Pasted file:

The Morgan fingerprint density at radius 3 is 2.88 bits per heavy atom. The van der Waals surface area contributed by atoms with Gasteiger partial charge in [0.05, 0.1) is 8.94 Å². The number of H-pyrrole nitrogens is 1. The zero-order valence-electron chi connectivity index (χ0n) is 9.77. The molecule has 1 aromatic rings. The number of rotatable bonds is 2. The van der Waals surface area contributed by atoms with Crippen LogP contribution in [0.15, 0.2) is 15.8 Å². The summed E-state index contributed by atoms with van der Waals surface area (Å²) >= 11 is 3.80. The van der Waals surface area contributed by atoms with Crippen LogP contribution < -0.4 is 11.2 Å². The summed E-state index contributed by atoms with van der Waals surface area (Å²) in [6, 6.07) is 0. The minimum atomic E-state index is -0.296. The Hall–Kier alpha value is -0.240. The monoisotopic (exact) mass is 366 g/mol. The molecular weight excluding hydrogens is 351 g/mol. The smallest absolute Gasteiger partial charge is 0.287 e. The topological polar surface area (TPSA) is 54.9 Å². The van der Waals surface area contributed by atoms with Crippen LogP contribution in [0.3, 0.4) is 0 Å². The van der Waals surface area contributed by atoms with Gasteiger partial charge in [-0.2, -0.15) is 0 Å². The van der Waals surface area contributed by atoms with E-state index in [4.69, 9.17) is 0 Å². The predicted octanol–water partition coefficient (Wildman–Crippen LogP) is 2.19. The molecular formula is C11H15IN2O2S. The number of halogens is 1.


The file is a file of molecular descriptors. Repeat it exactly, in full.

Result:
The Morgan fingerprint density at radius 3 is 2.88 bits per heavy atom. The van der Waals surface area contributed by atoms with Gasteiger partial charge in [0.05, 0.1) is 8.94 Å². The number of H-pyrrole nitrogens is 1. The zero-order valence-electron chi connectivity index (χ0n) is 9.77. The molecule has 1 aromatic rings. The number of rotatable bonds is 2. The van der Waals surface area contributed by atoms with Crippen LogP contribution in [0.15, 0.2) is 15.8 Å². The summed E-state index contributed by atoms with van der Waals surface area (Å²) >= 11 is 3.80. The van der Waals surface area contributed by atoms with Crippen LogP contribution < -0.4 is 11.2 Å². The summed E-state index contributed by atoms with van der Waals surface area (Å²) in [6, 6.07) is 0. The minimum atomic E-state index is -0.296. The Hall–Kier alpha value is -0.240. The monoisotopic (exact) mass is 366 g/mol. The molecular weight excluding hydrogens is 351 g/mol. The smallest absolute Gasteiger partial charge is 0.287 e. The topological polar surface area (TPSA) is 54.9 Å². The van der Waals surface area contributed by atoms with Crippen LogP contribution in [0.3, 0.4) is 0 Å². The van der Waals surface area contributed by atoms with Gasteiger partial charge in [-0.2, -0.15) is 0 Å². The van der Waals surface area contributed by atoms with E-state index in [4.69, 9.17) is 0 Å². The predicted octanol–water partition coefficient (Wildman–Crippen LogP) is 2.19. The molecular formula is C11H15IN2O2S. The number of halogens is 1.